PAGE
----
The grain industry faces many challenges in managing inventory in large bins where a single vessel may hold a million bushels, making "binventory" crucial to the profitability of an operation. This white paper discusses how continuous level sensors can be sued for accurate inventory management for local or company-wide monitoring.The are various options available for data reporting, including cloud-based applications, software, consoles, and automated text and email alerts. Learn about matching the right type of sensor for your operation for bins large and small, plus how point level indicators can be applied for affordable high and low level alert conditions.
When it comes to monitoring inventory in bins, tanks and silos, one of the first questions often asked is “How accurate is it?” Unfortunately, that’s a loaded question that can’t be answered easily. Here we discuss why it’s a tough question and what you can and cannot expect from your level monitoring system.
Using a continuous level sensor to monitor the material level in your storage vessels can help your operation maintain efficiency—preventing costly process interruptions and keeping you up-to-date on your inventory level. This whitepaper is intended to help operations choose a continuous level sensor without having to wade through volumes of technical data. It will briefly describe the sensor types available, address the pros and cons of each type, and explain what information you need to gather before working with a sensor supplier.
Point level indicators are an affordable, accurate tool to measure and alert to inventory high and low levels. Easy to set up and configurable to fit a wide range of application needs, point level indicators are a must-have for a safe, efficient operation. This whitepaper details what users can expect from a point level device and explores point level options in the marketplace and considerations when choosing a sensor.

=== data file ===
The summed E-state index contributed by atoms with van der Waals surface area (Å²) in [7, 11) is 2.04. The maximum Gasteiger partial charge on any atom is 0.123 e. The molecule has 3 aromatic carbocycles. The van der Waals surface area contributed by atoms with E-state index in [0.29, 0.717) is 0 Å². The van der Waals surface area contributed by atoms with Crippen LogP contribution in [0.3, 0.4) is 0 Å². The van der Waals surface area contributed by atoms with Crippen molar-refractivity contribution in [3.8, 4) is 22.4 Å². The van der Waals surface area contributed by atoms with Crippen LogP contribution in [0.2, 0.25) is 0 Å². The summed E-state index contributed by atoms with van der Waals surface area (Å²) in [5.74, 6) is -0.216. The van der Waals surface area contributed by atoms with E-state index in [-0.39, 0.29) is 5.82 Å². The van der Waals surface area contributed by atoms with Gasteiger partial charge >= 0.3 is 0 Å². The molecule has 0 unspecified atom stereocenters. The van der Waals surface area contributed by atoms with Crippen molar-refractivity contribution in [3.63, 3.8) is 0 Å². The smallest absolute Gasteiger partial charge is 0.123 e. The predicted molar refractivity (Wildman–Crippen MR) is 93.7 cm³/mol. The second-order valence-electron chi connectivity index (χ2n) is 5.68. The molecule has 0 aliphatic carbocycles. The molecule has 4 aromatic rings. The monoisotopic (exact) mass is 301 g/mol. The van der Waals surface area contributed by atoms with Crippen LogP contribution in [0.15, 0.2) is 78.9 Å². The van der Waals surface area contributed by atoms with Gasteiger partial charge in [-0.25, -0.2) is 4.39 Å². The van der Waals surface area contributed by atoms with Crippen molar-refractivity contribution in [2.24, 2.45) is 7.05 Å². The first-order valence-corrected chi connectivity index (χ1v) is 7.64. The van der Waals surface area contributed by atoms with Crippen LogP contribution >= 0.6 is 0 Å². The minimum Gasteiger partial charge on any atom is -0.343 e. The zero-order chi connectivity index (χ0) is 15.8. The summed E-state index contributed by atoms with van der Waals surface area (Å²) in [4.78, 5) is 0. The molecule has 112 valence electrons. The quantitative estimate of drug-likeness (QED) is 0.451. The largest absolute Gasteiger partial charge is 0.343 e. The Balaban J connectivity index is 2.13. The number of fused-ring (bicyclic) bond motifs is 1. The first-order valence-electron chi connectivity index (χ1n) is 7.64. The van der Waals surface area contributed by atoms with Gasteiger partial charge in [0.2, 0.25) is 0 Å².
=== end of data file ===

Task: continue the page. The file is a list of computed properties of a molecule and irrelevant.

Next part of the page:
Many devices are available on the market today for detecting the level of materials in bins, tanks and silos. However, for calculating inventory, sometimes level data just isn’t enough. To estimate the amount of material on hand and the dollar value of that inventory, a single measurement point may not be sufficient data to accurately estimate volume. This can be especially true in powders and solids because many tend to not flow freely, forming irregular topography in the silo. Discover whether level or volume measurements are what your operation needs, and learn about the sensors that can help you meet your operational goals.
This comparison chart is a great aid to help in the selection on continuous level sensors. It outlines the pros and cons of different types of technology. Compare SmartBob, guided wave radar, open air radar, 3D scanners, and laser to determine which sensor might be best for your application.